No Thoroughfare Canyon Petroglyphs

Rating: 
Round Trip Distance: 1 miles
Difficulty: Easy
Elevation: feet
Cellphone: 3-4 bars
Usage: Hiking - No Dogs
Time: 30 mins.
Facilities: Toilet at Devils Kitchen Picnic Area
Trailhead: Devils Kitchen
Fee: $5 individual - $10 vehicle - $25 annual pass
 


I have been getting inquiries and search engine hits for the petroglyph's in No Thoroughfare Canyon on the Colorado National Monument so here is the post. There are two other petroglyph sites that I will probably add to this at some future time. Hopefully people will be respectful of the sites by not leaving any markings of their own.


The above photograph was taken around 1963 by T.R. Giles, U.S. Geological Survey. The figures were first colored with chalk to make them stand out for the photo. In the summer of 1963 an archaeological survey of Colorado National Monument was carried out, under the terms of an agreement between the National Park Service and the University of Colorado, by Stroh and Ewing and their field assistants. A total of 75 aboriginal sites were found of which 71 were within the Monument boundaries of that date, and 4 were closely adjacent. These comprised 41 open campsites, 24 rock shelters, 2 small caves, and 8 chipping stations. Artifacts recovered included 62 projectile points, 21 metates (grinding stones), 40 manos (handstones), 111 whole or fragments of blades or scrapers, 6 choppers, several fragments of baskets, potsherds (bits of broken pottery) at two sites, 2 wood awls, several strands of yucca fibers, 3 corncobs, 6 kernels of corn, several bone fragments, storage cists at five sites, and petroglyphs at three locations. (U.S. Geological Survey Bulletin 1508 by S.W. Lohman.) It is speculated that some of the figures are Shoshone (Ute) and that some may be from the Fremont culture or even older.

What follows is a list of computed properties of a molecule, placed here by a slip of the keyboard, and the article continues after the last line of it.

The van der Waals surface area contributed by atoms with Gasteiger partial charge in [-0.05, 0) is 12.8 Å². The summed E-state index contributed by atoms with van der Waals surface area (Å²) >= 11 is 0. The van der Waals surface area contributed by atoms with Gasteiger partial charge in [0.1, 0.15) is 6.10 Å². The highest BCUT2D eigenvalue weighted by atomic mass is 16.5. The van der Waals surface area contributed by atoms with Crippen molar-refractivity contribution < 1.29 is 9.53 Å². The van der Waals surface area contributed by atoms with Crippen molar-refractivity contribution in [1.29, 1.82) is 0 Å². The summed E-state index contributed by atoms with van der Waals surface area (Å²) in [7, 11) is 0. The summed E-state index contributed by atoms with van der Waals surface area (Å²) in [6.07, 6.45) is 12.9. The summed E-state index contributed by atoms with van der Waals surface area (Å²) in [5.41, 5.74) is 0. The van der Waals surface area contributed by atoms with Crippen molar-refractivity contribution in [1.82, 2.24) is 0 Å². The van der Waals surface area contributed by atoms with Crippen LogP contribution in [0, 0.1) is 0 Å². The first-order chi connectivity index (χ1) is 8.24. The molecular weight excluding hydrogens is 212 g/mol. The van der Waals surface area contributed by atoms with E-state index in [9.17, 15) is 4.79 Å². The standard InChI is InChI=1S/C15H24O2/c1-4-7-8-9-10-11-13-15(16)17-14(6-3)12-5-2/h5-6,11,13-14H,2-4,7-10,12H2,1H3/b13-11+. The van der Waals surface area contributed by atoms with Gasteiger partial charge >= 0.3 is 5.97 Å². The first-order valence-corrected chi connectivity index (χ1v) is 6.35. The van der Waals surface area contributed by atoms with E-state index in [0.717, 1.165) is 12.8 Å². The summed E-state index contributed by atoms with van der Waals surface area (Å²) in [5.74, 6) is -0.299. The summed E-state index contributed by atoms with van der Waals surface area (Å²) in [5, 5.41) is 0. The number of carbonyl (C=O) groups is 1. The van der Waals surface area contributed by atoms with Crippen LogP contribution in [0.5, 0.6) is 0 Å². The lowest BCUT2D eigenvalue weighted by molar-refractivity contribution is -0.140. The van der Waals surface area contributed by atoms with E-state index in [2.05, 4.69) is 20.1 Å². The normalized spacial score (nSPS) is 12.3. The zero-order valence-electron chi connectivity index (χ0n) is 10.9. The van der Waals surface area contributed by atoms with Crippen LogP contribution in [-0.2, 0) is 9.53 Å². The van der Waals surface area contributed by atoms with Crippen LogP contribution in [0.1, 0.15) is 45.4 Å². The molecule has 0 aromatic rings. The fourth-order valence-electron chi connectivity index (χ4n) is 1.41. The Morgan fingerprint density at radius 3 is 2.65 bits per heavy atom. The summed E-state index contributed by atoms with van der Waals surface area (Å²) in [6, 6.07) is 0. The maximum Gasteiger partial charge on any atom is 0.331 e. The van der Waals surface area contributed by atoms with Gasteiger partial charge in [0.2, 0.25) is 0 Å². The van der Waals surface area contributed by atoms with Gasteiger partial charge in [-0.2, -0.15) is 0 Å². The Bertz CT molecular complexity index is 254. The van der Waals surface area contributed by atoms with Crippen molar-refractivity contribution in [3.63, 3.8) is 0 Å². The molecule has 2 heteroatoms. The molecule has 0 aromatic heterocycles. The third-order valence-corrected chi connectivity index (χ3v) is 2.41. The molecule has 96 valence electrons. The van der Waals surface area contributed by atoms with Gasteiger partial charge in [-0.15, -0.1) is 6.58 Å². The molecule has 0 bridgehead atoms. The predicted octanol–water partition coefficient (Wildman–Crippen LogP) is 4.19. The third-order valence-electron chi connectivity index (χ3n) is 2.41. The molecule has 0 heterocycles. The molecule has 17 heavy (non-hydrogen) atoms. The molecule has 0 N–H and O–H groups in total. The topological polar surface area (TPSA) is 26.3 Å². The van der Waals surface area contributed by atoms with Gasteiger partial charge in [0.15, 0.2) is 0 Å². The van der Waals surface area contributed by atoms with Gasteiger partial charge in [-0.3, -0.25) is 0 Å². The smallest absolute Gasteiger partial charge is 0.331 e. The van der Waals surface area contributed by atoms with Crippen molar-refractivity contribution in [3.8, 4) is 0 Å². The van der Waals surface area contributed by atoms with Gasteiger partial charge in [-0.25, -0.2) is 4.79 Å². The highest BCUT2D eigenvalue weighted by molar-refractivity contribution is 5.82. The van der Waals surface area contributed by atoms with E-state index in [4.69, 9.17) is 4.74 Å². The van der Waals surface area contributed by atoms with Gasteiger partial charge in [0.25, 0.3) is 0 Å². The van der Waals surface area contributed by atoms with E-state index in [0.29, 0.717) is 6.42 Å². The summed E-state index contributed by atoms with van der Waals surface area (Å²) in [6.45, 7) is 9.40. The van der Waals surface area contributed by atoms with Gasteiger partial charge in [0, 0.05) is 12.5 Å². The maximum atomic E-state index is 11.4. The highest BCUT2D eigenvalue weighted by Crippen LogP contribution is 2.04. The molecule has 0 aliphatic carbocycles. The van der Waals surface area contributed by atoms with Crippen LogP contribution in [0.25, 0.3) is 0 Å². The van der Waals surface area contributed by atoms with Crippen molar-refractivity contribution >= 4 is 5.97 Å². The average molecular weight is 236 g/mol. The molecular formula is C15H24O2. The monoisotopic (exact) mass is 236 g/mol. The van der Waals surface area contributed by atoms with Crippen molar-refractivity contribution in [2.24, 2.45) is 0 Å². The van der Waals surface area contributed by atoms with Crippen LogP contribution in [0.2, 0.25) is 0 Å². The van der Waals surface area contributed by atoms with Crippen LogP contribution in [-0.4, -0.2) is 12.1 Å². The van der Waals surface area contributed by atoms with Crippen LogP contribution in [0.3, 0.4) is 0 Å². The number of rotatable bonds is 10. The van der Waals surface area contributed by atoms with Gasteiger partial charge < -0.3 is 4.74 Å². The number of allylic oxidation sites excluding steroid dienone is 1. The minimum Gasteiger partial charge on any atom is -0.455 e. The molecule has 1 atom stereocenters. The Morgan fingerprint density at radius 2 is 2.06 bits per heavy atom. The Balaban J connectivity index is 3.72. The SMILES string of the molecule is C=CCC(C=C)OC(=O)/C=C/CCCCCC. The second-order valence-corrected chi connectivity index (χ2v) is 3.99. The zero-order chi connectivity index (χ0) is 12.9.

The petroglyph site is within a half mile of the Devils Kitchen trailhead along the Old Gordon trail. Exit the parking area of the Devils Kitchen trailhead at the south end and follow the signs for the Old Gordon trail. A short distance down the hill the Old Gordon and Echo Canyon trails branch off to the left. Continue on this trail as it descends down to the seasonal stream bed. Small logs have been buried in the trail to form steps and to slow down the erosion.



At the base of the hill leave the Old Gordon trail and follow the faint trail that crosses the wash to the cliff. The petroglyphs are on a large slab of Wingate sandstone that has fallen from the wall of the cliff.



The location is shaded from the sun by the cliff for most of the day. I found it easier to see most of the figures by looking through my camera. Note the difference from the 1963 photo in the amount of graffiti that has been added.




If you print the 1963 photo and take it with you it might be a valuable aid in spotting the various figures. At some time I hope to have collected enough rock art in the area to develop a comparison between it all. There is a surprising amount of rock art covering thousands of years of time just in our local area. All you have to do to see it is 'Take a hike'.